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New record set for speedboating around LI

Stuart Hayim, of Sands Point, and his race

Stuart Hayim, of Sands Point, and his race partner John Tomlinson, of Miami, set broke the record for racing around Long Island at 2 hours and 11 minutes, beating the previous record by 64 minutes. (Aug. 8, 2012) Credit: Brittany Wait

Stuart Hayim waved a black and white checkered flag in victory as his 48-foot catamaran “Recovery” docked in Manhasset Bay Marina in Port Washington and set a new record for racing around Long Island.

In fact, Hayim and his partner John Tomlinson smashed the year-old record by 64 minutes, speeding the 271 miles around the Island in 2 hours and 11 minutes.

Hayim had set a record for the trip in 1989, and it stood until last September when another Long Islander, Joe Cibellis, broke it by one minute.

Hayim, a luxury car dealer from Sands Point and a boater since childhood, made this attempt to both take back the record and to raise money for cancer research.

Hayim was diagnosed in 1979 at 32 years old with lymphoma. He beat the disease five years later and decided to dedicate most his time to competing in powerboat races.

In 12 years, Hayim won 83 speedboat races, including three national championships and four world championships. All of his winnings went to the Don Monti Memorial Research Foundation in Cold Spring Harbor, which funds cancer research at the Don Monti Division of Oncology at North Shore University Hospital in Manhasset -- where he was hospitalized.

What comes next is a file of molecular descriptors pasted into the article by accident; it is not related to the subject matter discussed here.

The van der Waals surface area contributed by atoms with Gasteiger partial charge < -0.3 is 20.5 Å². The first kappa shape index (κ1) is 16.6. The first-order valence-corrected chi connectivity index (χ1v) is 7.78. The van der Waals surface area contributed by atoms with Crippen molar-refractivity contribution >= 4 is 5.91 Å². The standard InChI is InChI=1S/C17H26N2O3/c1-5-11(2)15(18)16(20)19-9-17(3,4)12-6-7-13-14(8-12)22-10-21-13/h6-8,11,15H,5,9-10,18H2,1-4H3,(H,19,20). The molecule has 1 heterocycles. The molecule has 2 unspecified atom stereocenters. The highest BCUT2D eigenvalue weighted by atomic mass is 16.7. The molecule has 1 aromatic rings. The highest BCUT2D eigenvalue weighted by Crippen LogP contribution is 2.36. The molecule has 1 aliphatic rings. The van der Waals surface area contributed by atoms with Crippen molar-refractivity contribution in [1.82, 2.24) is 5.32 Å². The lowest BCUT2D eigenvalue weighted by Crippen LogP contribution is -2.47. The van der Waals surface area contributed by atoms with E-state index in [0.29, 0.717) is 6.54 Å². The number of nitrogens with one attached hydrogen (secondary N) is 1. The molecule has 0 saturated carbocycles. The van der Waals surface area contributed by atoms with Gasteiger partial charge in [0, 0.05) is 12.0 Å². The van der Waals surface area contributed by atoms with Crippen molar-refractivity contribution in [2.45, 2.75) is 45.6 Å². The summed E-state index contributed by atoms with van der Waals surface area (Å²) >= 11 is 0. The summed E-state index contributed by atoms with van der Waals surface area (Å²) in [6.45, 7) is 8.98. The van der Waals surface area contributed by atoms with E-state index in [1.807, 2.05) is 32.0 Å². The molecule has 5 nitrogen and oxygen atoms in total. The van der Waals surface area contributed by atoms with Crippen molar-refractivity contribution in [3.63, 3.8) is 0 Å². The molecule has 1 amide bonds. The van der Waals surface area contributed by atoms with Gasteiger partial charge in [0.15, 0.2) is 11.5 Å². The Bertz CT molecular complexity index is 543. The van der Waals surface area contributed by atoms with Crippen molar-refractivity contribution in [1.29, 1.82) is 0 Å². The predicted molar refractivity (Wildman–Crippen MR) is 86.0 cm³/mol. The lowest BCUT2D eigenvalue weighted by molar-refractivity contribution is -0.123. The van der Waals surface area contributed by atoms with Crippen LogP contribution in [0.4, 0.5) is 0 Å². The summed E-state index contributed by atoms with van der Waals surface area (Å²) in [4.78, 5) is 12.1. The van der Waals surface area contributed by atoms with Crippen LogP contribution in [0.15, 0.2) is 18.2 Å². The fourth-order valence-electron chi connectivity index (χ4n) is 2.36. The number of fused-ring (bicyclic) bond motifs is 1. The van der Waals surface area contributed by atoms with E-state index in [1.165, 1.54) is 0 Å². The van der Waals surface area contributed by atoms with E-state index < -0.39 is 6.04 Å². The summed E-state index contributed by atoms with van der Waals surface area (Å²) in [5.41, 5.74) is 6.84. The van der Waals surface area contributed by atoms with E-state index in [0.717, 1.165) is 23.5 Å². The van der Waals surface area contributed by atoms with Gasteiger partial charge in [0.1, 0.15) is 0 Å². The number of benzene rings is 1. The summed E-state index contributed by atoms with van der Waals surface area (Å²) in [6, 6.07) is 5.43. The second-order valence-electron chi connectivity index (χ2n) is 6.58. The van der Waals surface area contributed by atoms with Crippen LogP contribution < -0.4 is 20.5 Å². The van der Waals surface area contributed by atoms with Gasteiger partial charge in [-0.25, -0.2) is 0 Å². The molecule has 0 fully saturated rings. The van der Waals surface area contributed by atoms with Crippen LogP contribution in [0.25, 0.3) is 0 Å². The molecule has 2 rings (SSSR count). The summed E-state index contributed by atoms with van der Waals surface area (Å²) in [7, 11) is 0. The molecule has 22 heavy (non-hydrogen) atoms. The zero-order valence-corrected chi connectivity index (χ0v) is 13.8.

This time around, $25,000 has been raised so far through sponsorships and donations for Wednesday’s event, he said. Donations are being accepted through Sept. 12.

Tomlinson said the picture-perfect day, calm waves and steady engines all contributed to the record.

“In the ocean, it was a little rough for a while, but the Long Island Sound, from Great Neck to the tip of Kings Point, to Montauk, was like sitting in a bathtub,” added Hayim.

The record was clocked by Billy Frenz, executive director of the Connecticut-based National Powerboat Association.

“We’re going to do this again on Sept. 22,” Frenz said. “There are a half dozen guys lined up to try and go after the record, but that’s one hell of a benchmark that Stu set today.”

Frenz said the race was made possible through the involvement of the U.S. Coast Guard.

“The Coast Guard was nice enough to clear New York Harbor and give us the right-of-way, getting boaters and kayakers out of the way and giving us a nice straight line up the harbor,” he said.

Hayim and Tomlinson started Manhasset Bay Marina, headed northeast, passed Orient Point and Montauk Point lighthouses, headed southwest passed Freeport, under the Verrazano-Narrows Bridge towards the East River. From there, they passed Governors, Roosevelt and Rikers islands, went under the Whitestone and Throgs Neck bridges to the Long Island Sound and back where they began.

“I knew we’d break the record, it was just a matter of if the boat would finish and not break down,” said Tomlinson, of Miami.

After Hayim and Tomlinson docked the catamaran nicknamed “Recovery,” at 9:30 a.m. at the marina in Port Washington, they were greeted by colleagues, friends and family.

“I knew when Johnny pulled the throttles back, it was really the final act of a play that started 25 years ago,” Hayim said. “It’s great to have the ability to spread the message that you can be sick and there can still be a good ending, to give hope and inspiration to others.”

To make a donation the Don Monti Memorial Research Foundation, visit

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